Sing Her Song: Read Luke 1:39-55
And Mary said,
‘My soul magnifies the Lord,
and my spirit rejoices in God my Saviour,
for he has looked with favor on the lowliness of his servant.
Surely, from now on all generations will call me blessed;
for the Mighty One has done great things for me,
and holy is his name.
There has been, according to a recent radio report, a measurable decrease in the amount of time families have been spending in their holiday family gatherings over the past several years. As someone who would rather speak to crowd of hundreds than negotiate a party without putting my foot in my mouth, I was initially relieved to know I would have less time to worry about remembering my second cousin’s wife’s name. However, when I learned the reason for the shorter family gatherings was to shorten the time folks would need to be in the presence of relatives who voted differently than they had in the last election, a wave of grief overtook me.
Traditionally, Christmas has been the moment of our faith life that the rest of our culture gets. It is the time when – if even just for a moment – prodigals are welcome home and whatever barriers of class, race, or condition exist blur enough for neighbors to see the humanity of the other. There is at least one documented cease-fire inspired by Christmas during World War 1.
But if we have reached a cultural moment when even our politics threaten to keep us apart from the people with whom we should have the strongest bonds, does Christmas stand a chance? Is there any word from God that can make the joy, peace, and hope we sing about in worship more real in the other places we gather?
Our scripture passage this week finds Mary on her way to a family gathering to visit her cousin Elizabeth. The passage just before this tells of the angel Gabriel’s visit to reveal to Mary that she have found favor with God and would bear God’s son into world. When Mary enters Elizabeth’s house, God’s presence shone through and did what God’s love does when we allow it. It touched Elizabeth and the baby in her womb, as well.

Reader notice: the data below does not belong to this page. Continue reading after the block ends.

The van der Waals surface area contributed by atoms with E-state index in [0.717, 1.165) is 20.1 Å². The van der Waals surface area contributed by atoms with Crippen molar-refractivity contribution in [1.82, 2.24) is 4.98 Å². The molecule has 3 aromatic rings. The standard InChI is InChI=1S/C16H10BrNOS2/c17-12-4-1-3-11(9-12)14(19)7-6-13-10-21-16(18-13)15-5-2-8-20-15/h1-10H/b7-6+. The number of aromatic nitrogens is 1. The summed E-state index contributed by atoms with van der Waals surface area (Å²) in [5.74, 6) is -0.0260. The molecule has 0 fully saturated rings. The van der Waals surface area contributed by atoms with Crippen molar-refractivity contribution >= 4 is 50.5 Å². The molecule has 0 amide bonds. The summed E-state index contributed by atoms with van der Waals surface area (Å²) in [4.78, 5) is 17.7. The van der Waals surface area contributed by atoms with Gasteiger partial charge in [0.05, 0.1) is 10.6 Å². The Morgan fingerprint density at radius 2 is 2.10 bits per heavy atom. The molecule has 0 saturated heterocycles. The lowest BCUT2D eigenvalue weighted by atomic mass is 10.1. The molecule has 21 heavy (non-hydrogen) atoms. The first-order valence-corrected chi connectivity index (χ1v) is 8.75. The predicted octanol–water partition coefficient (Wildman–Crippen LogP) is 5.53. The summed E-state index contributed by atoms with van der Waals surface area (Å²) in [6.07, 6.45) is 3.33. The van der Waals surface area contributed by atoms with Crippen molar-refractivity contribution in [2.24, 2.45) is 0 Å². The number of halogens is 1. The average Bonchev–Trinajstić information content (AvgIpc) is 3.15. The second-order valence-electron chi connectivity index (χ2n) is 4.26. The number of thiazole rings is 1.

It was then that Mary pours forth in her Song of Praise, often referred to as the Magnificat, giving voice to what resonates as true and familiar to anyone who has experienced not just being fully known by the Holy One, but also unconditionally loved by God through the grace and forgiveness we have known in Christ.
I encourage you to read Mary’s Song of Praise again, this time with the realization that it is indeed your song as well as mine. It describes the powerful gift we all carry, both the loving presence of God and the ability to bring into the world the reality of what God has deemed shall be through us.
As we find ourselves gathering in this season, whether with friends, family, neighbors, or amongst the crowds, may we recognize we carry with us the unconditional and powerful love of God. Mary’s song is our song. We have experienced the same favor, been recipients of the same mercy, can bear witness to the same justice and shalom, and have the ability to offer ourselves as vessels for God’s love to bless others.
My prayer this Advent, as we gather with our families, congregations, and communities, is that we remember our call to proclaim God’s love through our words and our deeds, through both the questions we choose to answer and the ways we choose to answer them, and through our interactions with those with whom we may differ. May we be ministers of reconciliation, even as we do justice, speak truth to power, and elevate the cause of the most vulnerable and least of these among us. May all of this invite others, from generation to generation, to join us as we sing Mary’s more excellent song of love and deliverance.